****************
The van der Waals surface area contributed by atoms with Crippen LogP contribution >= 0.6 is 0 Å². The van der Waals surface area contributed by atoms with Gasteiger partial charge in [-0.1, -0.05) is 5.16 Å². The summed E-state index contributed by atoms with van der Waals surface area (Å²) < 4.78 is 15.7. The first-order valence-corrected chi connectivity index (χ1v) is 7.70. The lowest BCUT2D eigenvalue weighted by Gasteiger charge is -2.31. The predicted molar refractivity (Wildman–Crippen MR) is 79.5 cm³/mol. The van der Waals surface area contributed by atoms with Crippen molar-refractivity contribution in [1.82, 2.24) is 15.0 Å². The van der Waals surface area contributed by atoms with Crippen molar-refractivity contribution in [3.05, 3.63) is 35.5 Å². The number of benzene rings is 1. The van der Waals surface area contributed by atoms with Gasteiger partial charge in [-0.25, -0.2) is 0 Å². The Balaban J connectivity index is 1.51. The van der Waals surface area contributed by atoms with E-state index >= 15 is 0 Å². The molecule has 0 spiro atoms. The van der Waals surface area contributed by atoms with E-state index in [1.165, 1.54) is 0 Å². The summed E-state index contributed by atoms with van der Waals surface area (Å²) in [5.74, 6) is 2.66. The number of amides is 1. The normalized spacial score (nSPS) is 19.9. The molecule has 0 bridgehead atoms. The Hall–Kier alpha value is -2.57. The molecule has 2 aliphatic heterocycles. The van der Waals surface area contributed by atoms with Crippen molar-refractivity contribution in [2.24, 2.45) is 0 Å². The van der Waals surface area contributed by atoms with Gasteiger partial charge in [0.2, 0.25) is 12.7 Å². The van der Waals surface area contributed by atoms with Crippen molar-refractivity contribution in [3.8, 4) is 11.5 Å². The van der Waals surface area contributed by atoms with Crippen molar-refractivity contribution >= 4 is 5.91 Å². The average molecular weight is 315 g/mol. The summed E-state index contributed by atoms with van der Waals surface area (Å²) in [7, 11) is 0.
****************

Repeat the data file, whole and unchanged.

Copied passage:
The van der Waals surface area contributed by atoms with Crippen LogP contribution >= 0.6 is 0 Å². The van der Waals surface area contributed by atoms with Gasteiger partial charge in [-0.1, -0.05) is 5.16 Å². The summed E-state index contributed by atoms with van der Waals surface area (Å²) < 4.78 is 15.7. The first-order valence-corrected chi connectivity index (χ1v) is 7.70. The lowest BCUT2D eigenvalue weighted by Gasteiger charge is -2.31. The predicted molar refractivity (Wildman–Crippen MR) is 79.5 cm³/mol. The van der Waals surface area contributed by atoms with Crippen molar-refractivity contribution in [1.82, 2.24) is 15.0 Å². The van der Waals surface area contributed by atoms with Crippen molar-refractivity contribution in [3.05, 3.63) is 35.5 Å². The number of benzene rings is 1. The van der Waals surface area contributed by atoms with Gasteiger partial charge in [-0.25, -0.2) is 0 Å². The Balaban J connectivity index is 1.51. The van der Waals surface area contributed by atoms with E-state index >= 15 is 0 Å². The molecule has 0 spiro atoms. The van der Waals surface area contributed by atoms with E-state index in [1.165, 1.54) is 0 Å². The summed E-state index contributed by atoms with van der Waals surface area (Å²) in [5.74, 6) is 2.66. The number of amides is 1. The normalized spacial score (nSPS) is 19.9. The molecule has 0 bridgehead atoms. The Hall–Kier alpha value is -2.57. The molecule has 2 aliphatic heterocycles. The van der Waals surface area contributed by atoms with Crippen molar-refractivity contribution in [2.24, 2.45) is 0 Å². The van der Waals surface area contributed by atoms with Gasteiger partial charge in [0.2, 0.25) is 12.7 Å². The van der Waals surface area contributed by atoms with Crippen molar-refractivity contribution in [3.8, 4) is 11.5 Å². The van der Waals surface area contributed by atoms with Crippen molar-refractivity contribution >= 4 is 5.91 Å². The average molecular weight is 315 g/mol. The summed E-state index contributed by atoms with van der Waals surface area (Å²) in [7, 11) is 0.